YOU ARE AT:5GThe future of 5G: More features, more spectrum, more AI

The future of 5G: More features, more spectrum, more AI

If you work in telecommunications or are a close industry watcher, it may seem that 5G has been dominating discussion for nearly a decade. It seems that way because it’s true—important, impactful things take time—but the best is yet to come. Even as 5G technology matures, the 3GPP standard continues to evolve, new features in the standard keep translating to product, and more spectrum is being used. 5G has become a global force that will only grow in both impact and pervasiveness as it evolves to 5G Advanced, and merges connectivity, compute, and artificial intelligence (AI) at the connected intelligent edge. 

What does this future look like? Qualcomm examined the parts and the sum at the recent Qualcomm 5G Summit in the company’s hometown of San Diego, California. In a series of master class sessions, company leaders took deep dives into the global spectrum landscape and outlook, new features coming with 3GPP Release 17, and the role of AI in 5G. 

Spotlight on 5G spectrum

Discussing spectrum, Qualcomm vice president of regulatory affairs Aspasia Paroutsas characterized it as an “indispensable yet limited resource” that must be put to the most efficient use possible by operators. By the numbers, she said the average consumer today uses about 11 GB of data per month; that figure is expected to grow to 41 GB per month by the end of 2027. “To support all this ever-growing demand, we need more spectrum. But at the same time, we need to find more efficient and innovative ways to share this spectrum.” 

Case in point, she said, is how U.S. operators, the Federal Communications Commission, and other stakeholders worked together to share access to the CBRS band. In this case, there is a three-tiered spectrum access system (SAS) coupled with an Environmental Sensing Network (ESN) that can dynamically detect what spectrum is in use by incumbent users and where to facilitate access following a prioritization scheme. Another area of spectrum innovation is for shared mmWave access. Qualcomm is proposing a mechanism to share access to 600 megahertz of spectrum in the 37 GHz band that takes advantage of the highly-directional nature of mmWave frequencies. Another promising spectrum-sharing mechanism, New Radio-Unlicensed (NR-U), allows 5G and Wi-Fi to share access to the unlicensed 5 GHz and 6 GHz bands.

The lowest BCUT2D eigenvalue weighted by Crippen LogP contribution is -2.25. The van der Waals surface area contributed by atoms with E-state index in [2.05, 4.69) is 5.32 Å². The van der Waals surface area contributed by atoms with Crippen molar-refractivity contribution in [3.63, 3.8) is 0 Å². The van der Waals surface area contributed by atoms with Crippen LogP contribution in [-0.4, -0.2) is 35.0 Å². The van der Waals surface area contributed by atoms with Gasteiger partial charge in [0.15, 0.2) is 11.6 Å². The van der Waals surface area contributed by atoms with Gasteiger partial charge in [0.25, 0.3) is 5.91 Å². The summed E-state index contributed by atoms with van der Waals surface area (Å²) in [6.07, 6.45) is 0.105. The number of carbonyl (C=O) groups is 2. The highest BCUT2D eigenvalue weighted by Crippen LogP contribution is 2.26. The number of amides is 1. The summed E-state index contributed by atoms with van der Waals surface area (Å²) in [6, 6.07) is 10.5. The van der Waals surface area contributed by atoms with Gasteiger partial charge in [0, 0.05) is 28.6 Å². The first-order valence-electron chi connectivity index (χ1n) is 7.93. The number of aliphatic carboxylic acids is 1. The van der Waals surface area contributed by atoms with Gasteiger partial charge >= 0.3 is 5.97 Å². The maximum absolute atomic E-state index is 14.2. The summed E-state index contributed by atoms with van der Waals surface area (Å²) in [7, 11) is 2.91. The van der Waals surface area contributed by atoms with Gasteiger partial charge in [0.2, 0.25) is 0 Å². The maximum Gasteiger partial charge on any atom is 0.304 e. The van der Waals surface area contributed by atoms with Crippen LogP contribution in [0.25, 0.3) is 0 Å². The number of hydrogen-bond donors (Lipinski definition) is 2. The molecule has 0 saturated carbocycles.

Watch Paroutsas’ full master class presentation here. 

What’s in 5G Release 17? 

Qualcomm is a major force in the 3GPP standardization body and has driven the inclusion of a broad range of Release 17 content through early R&D investments, cutting-edge prototyping and its work within the international body, according to the company’s vice president of technical standards Juan Montojo. 

Giving a master class on what is in Release 17, which was completed, or “frozen” in 3GPP parlance in June, Montojo divided the stand-out features into two large groups: 5G system-level enhancements and expansion of the standard to new types of devices. On a system-level, he called out further enhancements to MIMO; the new capability of improving uplink for high-capacity mmWave bands; enhancements to power consumption; expansion of 5G to unlicensed bands; and the new ability to deploy mmWave RF repeaters to rapidly and cost-effectively densify high-band networks.